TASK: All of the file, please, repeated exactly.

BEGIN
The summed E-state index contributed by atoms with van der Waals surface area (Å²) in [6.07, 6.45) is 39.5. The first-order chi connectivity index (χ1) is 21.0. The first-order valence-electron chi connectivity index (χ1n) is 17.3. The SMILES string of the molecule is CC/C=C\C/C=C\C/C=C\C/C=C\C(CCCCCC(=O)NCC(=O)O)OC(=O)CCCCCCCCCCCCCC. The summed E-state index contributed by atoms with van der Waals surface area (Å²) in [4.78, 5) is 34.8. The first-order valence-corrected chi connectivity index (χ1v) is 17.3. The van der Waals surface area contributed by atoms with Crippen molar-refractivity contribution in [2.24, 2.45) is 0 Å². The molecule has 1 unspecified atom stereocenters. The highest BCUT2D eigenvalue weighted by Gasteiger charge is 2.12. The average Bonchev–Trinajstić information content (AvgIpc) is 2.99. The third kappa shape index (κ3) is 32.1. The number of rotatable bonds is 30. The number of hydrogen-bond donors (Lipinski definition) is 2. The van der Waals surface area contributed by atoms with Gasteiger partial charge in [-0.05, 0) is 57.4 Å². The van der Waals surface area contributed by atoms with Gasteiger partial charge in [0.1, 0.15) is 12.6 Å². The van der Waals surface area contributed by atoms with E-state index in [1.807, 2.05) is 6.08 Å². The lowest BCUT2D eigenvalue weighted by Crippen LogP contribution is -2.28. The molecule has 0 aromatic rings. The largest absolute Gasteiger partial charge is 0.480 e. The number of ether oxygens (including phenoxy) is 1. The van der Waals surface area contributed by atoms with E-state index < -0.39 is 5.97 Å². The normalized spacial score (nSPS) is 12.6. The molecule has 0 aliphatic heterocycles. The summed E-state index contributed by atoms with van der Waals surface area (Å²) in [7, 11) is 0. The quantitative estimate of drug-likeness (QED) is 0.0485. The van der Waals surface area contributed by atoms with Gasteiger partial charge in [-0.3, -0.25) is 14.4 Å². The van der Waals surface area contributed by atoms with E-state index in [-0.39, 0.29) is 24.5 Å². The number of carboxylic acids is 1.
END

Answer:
The summed E-state index contributed by atoms with van der Waals surface area (Å²) in [6.07, 6.45) is 39.5. The first-order chi connectivity index (χ1) is 21.0. The first-order valence-electron chi connectivity index (χ1n) is 17.3. The SMILES string of the molecule is CC/C=C\C/C=C\C/C=C\C/C=C\C(CCCCCC(=O)NCC(=O)O)OC(=O)CCCCCCCCCCCCCC. The summed E-state index contributed by atoms with van der Waals surface area (Å²) in [4.78, 5) is 34.8. The first-order valence-corrected chi connectivity index (χ1v) is 17.3. The van der Waals surface area contributed by atoms with Crippen molar-refractivity contribution in [2.24, 2.45) is 0 Å². The molecule has 1 unspecified atom stereocenters. The highest BCUT2D eigenvalue weighted by Gasteiger charge is 2.12. The average Bonchev–Trinajstić information content (AvgIpc) is 2.99. The third kappa shape index (κ3) is 32.1. The number of rotatable bonds is 30. The number of hydrogen-bond donors (Lipinski definition) is 2. The van der Waals surface area contributed by atoms with Gasteiger partial charge in [-0.05, 0) is 57.4 Å². The van der Waals surface area contributed by atoms with Gasteiger partial charge in [0.1, 0.15) is 12.6 Å². The van der Waals surface area contributed by atoms with E-state index in [1.807, 2.05) is 6.08 Å². The lowest BCUT2D eigenvalue weighted by Crippen LogP contribution is -2.28. The molecule has 0 aromatic rings. The largest absolute Gasteiger partial charge is 0.480 e. The number of ether oxygens (including phenoxy) is 1. The van der Waals surface area contributed by atoms with E-state index < -0.39 is 5.97 Å². The normalized spacial score (nSPS) is 12.6. The molecule has 0 aliphatic heterocycles. The summed E-state index contributed by atoms with van der Waals surface area (Å²) in [7, 11) is 0. The quantitative estimate of drug-likeness (QED) is 0.0485. The van der Waals surface area contributed by atoms with Gasteiger partial charge in [-0.3, -0.25) is 14.4 Å². The van der Waals surface area contributed by atoms with E-state index in [-0.39, 0.29) is 24.5 Å². The number of carboxylic acids is 1.